Saturday, October 11, 2014

Thai Grilled Chicken

Back in 2003, I got a bug up my butt that I had always put up with someone else's idea of a kitchen. Despite the fact that I had worked with an architect on the last two homes I had built, I was so caught up in the overall project that I never really honed in with a laser-like focus on the kitchen. In 2003 I decided to change that.

I hired an architect to completely re-design the kitchen. There were things that were very important to me. A commercial stainless steel prep area...just like in the restaurants. A walk-in wine cellar right next to the fridge and freezer. Dual sinks and multiple dishwashers. But the heart of my kitchen was to be a dual fuel commercial range/oven combo.

So I picked out a 60" Wolf and have been over-the-top in love with it ever since it was installed in 2004. Just like golfers have their favorite clubs, hunters have their favorite guns....I have my favorite dual fuel range with two 30" ovens. And I beat the daylights out of it. It gets used and abused several times a day. I estimate in the last 10 years it has been through about 8,000 individual cooking sessions. And after 10 years, it has started to look like it was rode hard and put away wet.

The paint is chipping on the griddle and a lot of the surfaces are worn down. One of my favorite features on the stove top is the grill. When it's cold or I don't feel like going out and firing up the charcoal on my Weber, I just turn on the Wolf grill and it comes to temperature within two minutes. But, alas, after 10 years, it has some cool spots and does not work as well as when it was new. So I just had the Wolf people out and they are going to give my favorite appliance a complete overhaul and refurbish it to it's former glory.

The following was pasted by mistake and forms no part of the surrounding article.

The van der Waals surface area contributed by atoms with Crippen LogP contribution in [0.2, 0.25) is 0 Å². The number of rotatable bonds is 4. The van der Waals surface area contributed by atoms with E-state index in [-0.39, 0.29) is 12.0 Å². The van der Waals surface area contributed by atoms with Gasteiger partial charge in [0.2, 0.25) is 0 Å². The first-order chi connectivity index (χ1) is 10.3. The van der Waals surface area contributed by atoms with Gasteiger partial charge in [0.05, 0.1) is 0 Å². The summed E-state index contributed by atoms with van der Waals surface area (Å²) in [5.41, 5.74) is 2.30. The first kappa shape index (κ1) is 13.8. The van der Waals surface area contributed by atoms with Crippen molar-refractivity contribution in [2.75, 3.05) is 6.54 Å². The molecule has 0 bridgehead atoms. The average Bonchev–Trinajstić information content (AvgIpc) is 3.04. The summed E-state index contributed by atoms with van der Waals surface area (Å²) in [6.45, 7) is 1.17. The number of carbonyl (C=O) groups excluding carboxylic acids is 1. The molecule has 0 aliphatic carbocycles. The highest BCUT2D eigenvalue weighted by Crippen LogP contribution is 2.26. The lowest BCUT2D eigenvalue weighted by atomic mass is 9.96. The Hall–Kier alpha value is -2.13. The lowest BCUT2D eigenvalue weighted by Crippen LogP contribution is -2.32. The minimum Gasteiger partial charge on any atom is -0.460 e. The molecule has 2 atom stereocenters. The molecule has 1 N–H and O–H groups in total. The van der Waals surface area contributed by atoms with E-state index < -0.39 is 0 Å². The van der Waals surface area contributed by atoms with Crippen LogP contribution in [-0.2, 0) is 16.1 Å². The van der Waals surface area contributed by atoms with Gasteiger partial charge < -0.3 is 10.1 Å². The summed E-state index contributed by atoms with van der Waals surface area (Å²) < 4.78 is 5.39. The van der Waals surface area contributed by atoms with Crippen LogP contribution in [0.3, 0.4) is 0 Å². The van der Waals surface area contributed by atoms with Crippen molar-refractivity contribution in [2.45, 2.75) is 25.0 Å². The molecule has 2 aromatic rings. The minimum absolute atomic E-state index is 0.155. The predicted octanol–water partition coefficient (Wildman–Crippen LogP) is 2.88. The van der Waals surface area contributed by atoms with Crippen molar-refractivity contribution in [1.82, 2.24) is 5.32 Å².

Grilling chicken breasts on the Wolf is one of my favorites. I can completely cook a chicken breast in just 8 minutes with the Wolf grill. So I am immediately drawn to any new grilled chicken breast recipe. The one I am sharing today is from Roy Yamaguchi. He prepared this spectacular Thai dish for The 2014 Hawaii Food and Wine Festival. It serves two. I like to serve it with Basmati rice.

1/2 cup brown sugar
5 tablespoons chopped scallions
5 tablespoons chopped lemongrass bottoms
1/3 cup water
2 tablespoons minced ginger
1 tablespoon chopped basil
1 tablespoon chopped cilantro
1 tablespoon chopped garlic
3/4 cup fish sauce (Red Boat preferred)
2 (6 to 8 oz) boneless, skinless chicken breasts
Salt and fresh ground pepper
1 lime, cut into 4 wedges


  1. Combine brown sugar and next 8 ingredients in a blender. Puree until smooth.
  2. Combine chicken and marinade mixture in a zip-top freezer bag. Seal and refrigerate for 1 hour.
  3. Preheat grill. Remove chicken from marinade and season with salt and pepper. Grill chicken 8 to 10 minutes, turning once.
  4. Serve immediately with lime wedges.

Wine pairing: New Zealand Sauvignon Blanc

Saturday, October 4, 2014

Rigatoni with Beef and Onion Ragu

It was a blustery 40º on our walk this morning...a far cry from the balmy 83º of a week ago. Such is the weather in Minnesota. But fall has always been one of my favorite seasons. Pheasant hunting. Watching the leaves change. The switch over to a warmer wardrobe. And moving on from light summer fare to more hearty fall dishes.

Today's recipe harks from the 16th century. That was a joyous time of my youth. The cars were so different then. I got my second car during this period, which was after my first car died. It wasn't really my fault as I was unaware that engines required oil and that said fluid level needed to be checked on a regular basis.

So after my first car died, my Dad and I went to Southdale Ford. During the 16th century, Southdale Ford sat across from Southdale.....exactly where the Galleria sits today. You can see it in the lower left-hand corner of the photo above. It's the circular building with rows of cars around it. We walked the lot and my heart settled on a beautiful fire-engine red 1965 Ford Mustang. My deceased car had a V-8 with a 4-speed manual, the Ford Mustang was unfortunately equipped with a 6-banger and an automatic. But beggars cannot be choosers, so thanks to my mom and dad and $700 of their money, it  became my 16th century ride.